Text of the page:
Bradford Teasdale was walking on a beach in Cold Spring when he came up with the idea for Mermaid benches. Along his path, the artist and furniture designer began to notice the surprising amount of driftwood that washed up along the shore. Taking notice of the lines and striations in the scrap wood, he began to brainstorm ways to turn the leftover logs into lasting art.
That was five years ago. In that time, Teasdale, who owns and operates Teasdale Design Studio, perfected his signature line of Mermaid benches and tables. Thanks to his observations during that one fateful walk, he now sources reclaimed Hudson Valley wood around his home base in Garrison to transform it into eye-catching furniture that fuses historic, local wood with its concrete, modern counterpart.
“I just started paying attention to what was already there,” he says of his initial moment of inspiration. In regard to making the benches, he opts to follow the natural lines of the wood instead of carving the pieces to fit any preconceived idea. “It’s more of a process of revealing than creating,” he observes.
Teasdale, who grew up in New Jersey and settled in the Hudson Valley a little over 15 years ago, cites the natural beauty of the area as his main source of inspiration. When it comes to making his time-intensive benches, he begins with the wood. He finds his “scraps” anywhere from the riverside to the middle of the forest.
“When I find a good piece of wood, I’ll mark where it is,” he notes. Since the tree segments and stumps he works with are often 200 to 400 pounds, he recruits a team to help him haul the segments back to his studio in Garrison. From there, he leaves the logs to dry out for a year or two before treating them and carving them into designs. Teasdale scouts for wood like Black Locust, Ash, and Cedar, which don’t rot and hold up against long-term decay.
Of course, the wood is only half of it. Teasdale’s true passion lies with concrete, the second piece to his benches and tables. Not at all the dingy, gray rock that serves as a foundation for buildings and developments, his cement is of such a high quality that it qualifies for a LEED certification.
“It’s a really universal and versatile material,” he enthuses, adding that it’s one of the rare materials that artists can work with in liquid form. To compose his signature formula, he diverges from the traditional recipe of sand, gravel, and Portland cement, which he describes a “not the greenest of materials.” Instead, he limits his ratio of Portland cement and forgoes gravel altogether. In its place, he combines post-industrial recycled glass and fiber glass with 30 to 40 percent cement and local sand to create a rich texture that resembles smooth, stone pebbles more than manufactured concrete.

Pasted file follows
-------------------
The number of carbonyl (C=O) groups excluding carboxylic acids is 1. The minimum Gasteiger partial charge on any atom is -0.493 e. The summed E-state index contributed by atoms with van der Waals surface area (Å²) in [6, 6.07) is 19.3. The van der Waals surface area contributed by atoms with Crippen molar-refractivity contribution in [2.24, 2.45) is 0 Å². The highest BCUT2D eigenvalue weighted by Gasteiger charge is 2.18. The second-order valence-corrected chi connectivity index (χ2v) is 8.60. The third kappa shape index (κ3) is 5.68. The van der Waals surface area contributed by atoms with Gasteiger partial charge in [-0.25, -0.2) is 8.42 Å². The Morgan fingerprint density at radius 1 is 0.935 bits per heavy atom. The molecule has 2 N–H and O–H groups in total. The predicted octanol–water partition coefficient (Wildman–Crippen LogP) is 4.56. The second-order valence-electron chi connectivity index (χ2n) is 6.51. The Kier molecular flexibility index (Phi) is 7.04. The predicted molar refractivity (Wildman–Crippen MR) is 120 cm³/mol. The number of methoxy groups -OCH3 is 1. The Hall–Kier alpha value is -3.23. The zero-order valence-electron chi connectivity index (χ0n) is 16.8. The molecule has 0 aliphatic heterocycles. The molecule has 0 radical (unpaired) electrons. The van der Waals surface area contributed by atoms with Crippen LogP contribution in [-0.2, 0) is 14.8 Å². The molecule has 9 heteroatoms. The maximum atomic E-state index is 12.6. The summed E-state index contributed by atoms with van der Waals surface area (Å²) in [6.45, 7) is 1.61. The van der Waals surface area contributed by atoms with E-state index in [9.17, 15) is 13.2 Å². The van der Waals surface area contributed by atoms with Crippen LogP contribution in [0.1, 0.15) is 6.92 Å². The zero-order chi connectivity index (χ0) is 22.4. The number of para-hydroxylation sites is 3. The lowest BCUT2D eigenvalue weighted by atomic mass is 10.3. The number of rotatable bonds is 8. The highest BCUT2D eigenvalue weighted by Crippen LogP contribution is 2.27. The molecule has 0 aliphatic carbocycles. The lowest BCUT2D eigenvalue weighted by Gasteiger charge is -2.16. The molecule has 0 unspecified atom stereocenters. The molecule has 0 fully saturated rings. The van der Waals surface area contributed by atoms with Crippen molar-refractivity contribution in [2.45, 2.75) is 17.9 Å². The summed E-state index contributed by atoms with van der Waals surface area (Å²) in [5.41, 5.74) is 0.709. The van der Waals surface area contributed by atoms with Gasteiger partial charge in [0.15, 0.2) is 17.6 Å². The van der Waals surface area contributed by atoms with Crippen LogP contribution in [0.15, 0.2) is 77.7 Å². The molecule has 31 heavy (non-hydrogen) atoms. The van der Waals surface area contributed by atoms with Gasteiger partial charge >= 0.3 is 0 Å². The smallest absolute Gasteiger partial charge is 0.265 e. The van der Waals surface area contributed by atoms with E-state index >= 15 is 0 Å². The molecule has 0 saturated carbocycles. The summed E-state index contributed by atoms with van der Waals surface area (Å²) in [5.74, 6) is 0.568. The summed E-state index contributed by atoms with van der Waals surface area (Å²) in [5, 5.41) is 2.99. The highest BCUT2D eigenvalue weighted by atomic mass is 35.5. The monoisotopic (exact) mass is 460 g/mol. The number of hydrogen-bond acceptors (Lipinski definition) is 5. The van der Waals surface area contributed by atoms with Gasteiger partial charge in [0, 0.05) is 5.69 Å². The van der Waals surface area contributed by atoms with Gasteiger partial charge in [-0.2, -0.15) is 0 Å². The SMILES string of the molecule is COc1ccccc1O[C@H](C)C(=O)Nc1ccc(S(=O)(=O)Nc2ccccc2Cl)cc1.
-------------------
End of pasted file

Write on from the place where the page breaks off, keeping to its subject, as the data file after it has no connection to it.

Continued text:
Once fused together, the forgotten wood and handcrafted concrete create lasting furniture that bridges the gap between the environment and the manmade developments that surround it. Teasdale notes that his designs operate as lasting symbols of that partnership and of the sustainable possibility that can exist between the two spheres.
“That’s what sustainable means,” he says of his work and his commitment to using eco-friendly materials. “It’s also the longevity of a piece, how long it’s useful for.”
If Teasdale has his way, his commissioned Mermaid benches, which live everywhere from the Hudson Valley to south Florida, will outlive him by far. That’s why he goes to such lengths to craft the perfect pieces of furniture and oversee installations as much as he can.
“I make this work durable, for indoors or outdoors. It’s going to outlive me,” he declares.
While Mermaid Benches are currently the main focus for Teasdale, he also crafts art with found objects when he can. A longtime creative who began with decorative mosaic work in high school, he now uses concrete to craft intricate inlays with woodwork and stone. The process takes a long time, he admits, but he enjoys it for the visionary creativity it entails.
When he does need a break from his studio, however, he ventures to the woods for foraging and hunting or to the river for fishing. If he happens to find a beautiful hunk of wood along the way, so be it. In fact, some of his best finds have happened during his jaunts through the Valley.
On one particularly memorable occasion, he was canoeing on the Hudson with a friend when he came across a beautiful, albeit massive piece of ash. Instead of leaving it in order to return with hauling equipment later, he and his friend managed to load it into their canoe, which promptly sunk lower into the water so its sides were only an inch above the waves.
“We had to paddle back really carefully,” he recalls. Chancy as the voyage was, the ash made it back to Teasdale’s studio, where it transformed into the Jan Bench, named after the woman who commissioned it. The entire creative process took about 200 hours, but was well worth it, Teasdale enthuses. Nowadays, the bench rests along the Indian River in South Florida.
“I’m really focusing on the practical work more than the conceptual work,” he says. “The design is the art, really.”